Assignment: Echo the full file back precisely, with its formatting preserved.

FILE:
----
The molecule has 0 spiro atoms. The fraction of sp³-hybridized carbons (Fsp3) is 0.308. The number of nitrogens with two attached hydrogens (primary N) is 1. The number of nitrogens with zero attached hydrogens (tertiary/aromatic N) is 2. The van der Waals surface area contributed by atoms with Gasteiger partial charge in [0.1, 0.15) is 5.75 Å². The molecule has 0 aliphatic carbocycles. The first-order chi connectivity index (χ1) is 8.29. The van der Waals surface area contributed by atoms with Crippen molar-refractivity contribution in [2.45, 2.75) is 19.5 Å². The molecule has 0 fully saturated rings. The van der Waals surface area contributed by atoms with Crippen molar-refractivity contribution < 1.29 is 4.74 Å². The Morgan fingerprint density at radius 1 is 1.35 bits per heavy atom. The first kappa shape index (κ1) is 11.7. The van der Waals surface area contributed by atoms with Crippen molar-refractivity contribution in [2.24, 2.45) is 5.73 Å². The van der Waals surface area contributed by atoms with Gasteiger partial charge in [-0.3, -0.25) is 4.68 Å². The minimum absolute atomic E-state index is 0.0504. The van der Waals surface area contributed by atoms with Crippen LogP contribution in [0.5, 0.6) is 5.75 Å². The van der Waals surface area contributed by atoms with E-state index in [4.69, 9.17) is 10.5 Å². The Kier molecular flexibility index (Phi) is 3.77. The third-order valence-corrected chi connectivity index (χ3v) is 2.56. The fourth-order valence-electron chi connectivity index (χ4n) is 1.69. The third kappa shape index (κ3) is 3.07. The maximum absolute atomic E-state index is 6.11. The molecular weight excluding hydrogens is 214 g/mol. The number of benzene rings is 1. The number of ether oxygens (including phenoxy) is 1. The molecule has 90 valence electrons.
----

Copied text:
The molecule has 0 spiro atoms. The fraction of sp³-hybridized carbons (Fsp3) is 0.308. The number of nitrogens with two attached hydrogens (primary N) is 1. The number of nitrogens with zero attached hydrogens (tertiary/aromatic N) is 2. The van der Waals surface area contributed by atoms with Gasteiger partial charge in [0.1, 0.15) is 5.75 Å². The molecule has 0 aliphatic carbocycles. The first-order chi connectivity index (χ1) is 8.29. The van der Waals surface area contributed by atoms with Crippen molar-refractivity contribution in [2.45, 2.75) is 19.5 Å². The molecule has 0 fully saturated rings. The van der Waals surface area contributed by atoms with Crippen molar-refractivity contribution < 1.29 is 4.74 Å². The Morgan fingerprint density at radius 1 is 1.35 bits per heavy atom. The first kappa shape index (κ1) is 11.7. The van der Waals surface area contributed by atoms with Crippen molar-refractivity contribution in [2.24, 2.45) is 5.73 Å². The van der Waals surface area contributed by atoms with Gasteiger partial charge in [-0.3, -0.25) is 4.68 Å². The minimum absolute atomic E-state index is 0.0504. The van der Waals surface area contributed by atoms with Crippen LogP contribution in [0.5, 0.6) is 5.75 Å². The van der Waals surface area contributed by atoms with E-state index in [4.69, 9.17) is 10.5 Å². The Kier molecular flexibility index (Phi) is 3.77. The third-order valence-corrected chi connectivity index (χ3v) is 2.56. The fourth-order valence-electron chi connectivity index (χ4n) is 1.69. The third kappa shape index (κ3) is 3.07. The maximum absolute atomic E-state index is 6.11. The molecular weight excluding hydrogens is 214 g/mol. The number of benzene rings is 1. The number of ether oxygens (including phenoxy) is 1. The molecule has 90 valence electrons.